ADC for the OX2

I am using the Orangutan X2, and I’m having trouble getting a reading from LV-MaxSonar-EZ1 from PA0-PA7. The pins are always reading “zero”. I understand how to initialize and start the the A/D converter:

ADMUX = 0x26;
ADCSRA |= (1 << ADSC );
while ( ADCSRA & ( 1 << ADSC ));

but after that, I don’t completely understand how to gather data from the pins 0-7. Thanks for any help.


If you look at the test demo linked from the X2 page you can see an example of how to use the X2’s ADC, but that needs to be tweaked a little bit if you want to use it for your EZ1. The test demo is set up to monitor the battery voltage and the user trim pot, which are solder-jumpered on the back of your X2 to ADC6 (PA6) and ADC7 (PA7) respectively. Because of these solder jumpers, you should connect your signals to pins PA0 - PA5, or you can use a soldering iron to remove the jumpers and free up pins PA6 and PA7.

To initialize the ADC, you want to set the ADMUX register as follows:

ADMUX = 0x20 + {ADC channel} for 8-bit ADC conversion values
ADMUX = 0x00 + {ADC channel} for 10-bit ADC conversion values

The mega644 can only perform conversions on one channel at a time, so if you want to perform conversions on multiple channels you will need to cycle through them by changing ADMUX after each conversion finishes (before starting the next conversion).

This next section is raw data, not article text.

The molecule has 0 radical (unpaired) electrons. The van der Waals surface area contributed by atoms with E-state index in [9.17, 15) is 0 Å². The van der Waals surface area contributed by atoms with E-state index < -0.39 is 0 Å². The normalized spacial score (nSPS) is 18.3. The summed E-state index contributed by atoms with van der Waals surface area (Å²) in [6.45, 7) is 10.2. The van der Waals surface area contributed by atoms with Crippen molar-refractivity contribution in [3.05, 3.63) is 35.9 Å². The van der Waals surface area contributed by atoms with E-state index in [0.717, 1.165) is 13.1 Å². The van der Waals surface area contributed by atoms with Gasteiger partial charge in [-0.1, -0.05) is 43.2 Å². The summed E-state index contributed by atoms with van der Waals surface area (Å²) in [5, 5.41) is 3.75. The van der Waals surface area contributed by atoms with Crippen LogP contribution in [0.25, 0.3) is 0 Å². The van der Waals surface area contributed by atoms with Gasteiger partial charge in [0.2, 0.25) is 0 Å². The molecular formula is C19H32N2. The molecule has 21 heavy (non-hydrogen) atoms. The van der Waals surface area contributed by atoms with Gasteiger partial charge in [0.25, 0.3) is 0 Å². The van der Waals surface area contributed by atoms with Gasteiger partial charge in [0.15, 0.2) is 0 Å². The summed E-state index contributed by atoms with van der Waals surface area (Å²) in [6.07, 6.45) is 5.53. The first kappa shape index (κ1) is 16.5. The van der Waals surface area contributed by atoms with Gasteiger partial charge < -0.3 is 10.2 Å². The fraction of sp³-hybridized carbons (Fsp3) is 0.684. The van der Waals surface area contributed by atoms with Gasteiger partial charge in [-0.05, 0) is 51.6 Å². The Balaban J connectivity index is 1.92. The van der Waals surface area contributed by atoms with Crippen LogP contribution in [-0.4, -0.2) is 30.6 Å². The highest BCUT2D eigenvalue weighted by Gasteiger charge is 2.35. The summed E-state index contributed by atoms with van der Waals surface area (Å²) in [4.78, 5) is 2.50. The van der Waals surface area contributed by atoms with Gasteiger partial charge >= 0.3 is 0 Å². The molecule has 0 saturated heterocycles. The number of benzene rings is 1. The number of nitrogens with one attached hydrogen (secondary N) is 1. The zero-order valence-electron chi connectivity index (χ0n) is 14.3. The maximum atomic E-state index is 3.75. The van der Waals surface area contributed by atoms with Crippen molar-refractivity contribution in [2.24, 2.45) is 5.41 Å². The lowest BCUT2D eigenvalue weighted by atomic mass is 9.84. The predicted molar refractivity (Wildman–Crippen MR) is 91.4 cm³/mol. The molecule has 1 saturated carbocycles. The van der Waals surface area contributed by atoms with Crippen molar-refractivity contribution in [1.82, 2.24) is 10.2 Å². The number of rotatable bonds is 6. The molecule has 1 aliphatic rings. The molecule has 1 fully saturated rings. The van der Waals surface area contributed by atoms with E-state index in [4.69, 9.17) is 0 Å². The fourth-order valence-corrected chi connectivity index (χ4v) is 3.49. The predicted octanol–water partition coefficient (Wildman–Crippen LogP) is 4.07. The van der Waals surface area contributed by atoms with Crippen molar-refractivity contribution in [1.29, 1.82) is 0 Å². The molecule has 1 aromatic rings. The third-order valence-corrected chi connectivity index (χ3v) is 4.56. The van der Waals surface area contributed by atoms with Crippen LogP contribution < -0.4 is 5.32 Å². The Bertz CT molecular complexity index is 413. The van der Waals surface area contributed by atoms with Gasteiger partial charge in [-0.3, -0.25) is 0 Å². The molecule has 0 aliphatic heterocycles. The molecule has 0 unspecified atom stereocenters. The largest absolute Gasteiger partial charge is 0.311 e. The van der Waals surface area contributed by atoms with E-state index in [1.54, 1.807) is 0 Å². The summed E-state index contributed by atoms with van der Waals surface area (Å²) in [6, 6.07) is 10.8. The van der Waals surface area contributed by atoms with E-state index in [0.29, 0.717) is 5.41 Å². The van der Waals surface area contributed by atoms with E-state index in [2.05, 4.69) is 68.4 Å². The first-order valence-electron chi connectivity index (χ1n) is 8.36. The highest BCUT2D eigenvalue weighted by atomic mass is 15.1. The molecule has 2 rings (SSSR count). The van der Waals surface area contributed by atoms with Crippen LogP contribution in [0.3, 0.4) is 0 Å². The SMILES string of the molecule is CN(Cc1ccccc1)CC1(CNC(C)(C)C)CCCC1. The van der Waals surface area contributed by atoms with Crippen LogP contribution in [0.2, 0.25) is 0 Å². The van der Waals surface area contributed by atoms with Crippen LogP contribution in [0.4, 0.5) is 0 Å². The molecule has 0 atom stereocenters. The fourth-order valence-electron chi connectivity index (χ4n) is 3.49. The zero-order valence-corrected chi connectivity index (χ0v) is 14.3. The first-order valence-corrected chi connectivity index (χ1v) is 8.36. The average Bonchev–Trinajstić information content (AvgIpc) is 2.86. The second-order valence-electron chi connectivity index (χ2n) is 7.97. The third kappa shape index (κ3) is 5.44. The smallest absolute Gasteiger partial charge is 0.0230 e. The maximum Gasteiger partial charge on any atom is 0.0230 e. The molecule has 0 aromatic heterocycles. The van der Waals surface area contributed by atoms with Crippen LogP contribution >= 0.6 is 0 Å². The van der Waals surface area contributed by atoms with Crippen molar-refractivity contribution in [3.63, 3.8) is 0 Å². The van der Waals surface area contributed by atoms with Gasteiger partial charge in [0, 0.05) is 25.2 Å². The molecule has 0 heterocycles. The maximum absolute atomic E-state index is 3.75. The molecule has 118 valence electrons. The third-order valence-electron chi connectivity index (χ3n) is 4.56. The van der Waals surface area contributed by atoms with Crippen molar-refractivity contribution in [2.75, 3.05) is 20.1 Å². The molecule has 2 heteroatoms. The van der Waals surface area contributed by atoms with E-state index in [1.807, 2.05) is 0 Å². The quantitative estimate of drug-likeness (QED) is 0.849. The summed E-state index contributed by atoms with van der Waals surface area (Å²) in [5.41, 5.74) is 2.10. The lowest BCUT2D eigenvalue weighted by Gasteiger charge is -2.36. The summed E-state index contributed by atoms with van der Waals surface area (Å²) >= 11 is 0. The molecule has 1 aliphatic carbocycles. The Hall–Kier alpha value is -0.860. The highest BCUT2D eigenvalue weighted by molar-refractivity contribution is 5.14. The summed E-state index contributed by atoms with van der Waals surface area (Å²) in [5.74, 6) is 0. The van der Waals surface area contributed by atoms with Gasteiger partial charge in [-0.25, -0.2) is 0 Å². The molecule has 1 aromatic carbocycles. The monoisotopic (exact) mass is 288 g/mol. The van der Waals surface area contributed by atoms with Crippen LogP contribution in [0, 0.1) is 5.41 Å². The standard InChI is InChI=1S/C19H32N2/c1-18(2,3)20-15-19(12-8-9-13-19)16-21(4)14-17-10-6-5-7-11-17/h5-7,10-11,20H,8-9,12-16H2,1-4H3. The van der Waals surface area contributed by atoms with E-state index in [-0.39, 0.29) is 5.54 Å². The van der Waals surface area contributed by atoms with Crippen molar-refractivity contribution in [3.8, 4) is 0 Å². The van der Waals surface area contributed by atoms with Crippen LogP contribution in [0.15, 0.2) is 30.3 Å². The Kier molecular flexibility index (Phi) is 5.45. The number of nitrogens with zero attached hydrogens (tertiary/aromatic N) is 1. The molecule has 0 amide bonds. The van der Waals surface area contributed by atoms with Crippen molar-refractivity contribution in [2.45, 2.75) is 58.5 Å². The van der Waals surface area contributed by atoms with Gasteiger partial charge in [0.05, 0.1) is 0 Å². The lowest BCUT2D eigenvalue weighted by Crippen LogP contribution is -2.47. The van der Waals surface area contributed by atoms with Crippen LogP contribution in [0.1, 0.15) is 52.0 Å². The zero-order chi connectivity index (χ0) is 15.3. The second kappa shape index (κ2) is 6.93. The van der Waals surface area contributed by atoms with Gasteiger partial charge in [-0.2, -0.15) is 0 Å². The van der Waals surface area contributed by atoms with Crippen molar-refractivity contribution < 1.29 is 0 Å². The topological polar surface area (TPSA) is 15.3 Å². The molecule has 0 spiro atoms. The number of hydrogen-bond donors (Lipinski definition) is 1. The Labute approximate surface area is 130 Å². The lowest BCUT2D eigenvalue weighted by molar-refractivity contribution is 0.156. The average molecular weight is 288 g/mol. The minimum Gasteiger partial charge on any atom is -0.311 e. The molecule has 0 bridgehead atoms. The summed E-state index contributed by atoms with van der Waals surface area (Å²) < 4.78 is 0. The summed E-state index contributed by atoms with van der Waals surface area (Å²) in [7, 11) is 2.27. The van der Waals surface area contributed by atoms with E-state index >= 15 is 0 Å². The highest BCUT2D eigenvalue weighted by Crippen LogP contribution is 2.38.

You also want to configure the ADCSRA register to something like:

ADCSRA = 0x87;
setting bit 7 enables the ADC
clearing bit 6 prevents the conversion from starting yet
clearing bit 3 disables the ADC interrupt
bits 0 - 2 determine the ADC clock prescaler, which determines how long the conversions will take

You should look at the mega644 datasheet for more information about this.

So, putting it all together, if you want to measure an analog voltage on pin PA3 with 8-bit resolution, you would do something like the following:

int sum = 0;
int i;
unsigned char average;
ADCSRA = 0x87;
ADMUX = 0x23;
for (i = 0; i < 8; i++)
  ADCSRA |= 1 << ADSC;  // start conversion
  while (ADCSRA & (1 << ADSC));  // wait here for conversion to finish
  sum += ADCH;
average = sum / 8;

In general, you should average a few ADC samples together to smooth out noise and get more reliable results. Once you have your average ADC result for one channel, you can change ADMUX to a different channel and repeat the process over again.

There are several ways to perform ADC conversions, including some fancier methods that use interrupts or periodic polling to allow your MCU to continue doing things while the conversion is being performed (as opposed to waiting in a while loop as in my code above), but the example I’ve given is probably the simplest way to do it.

- Ben

Thanks for your help. It is greatly appreciated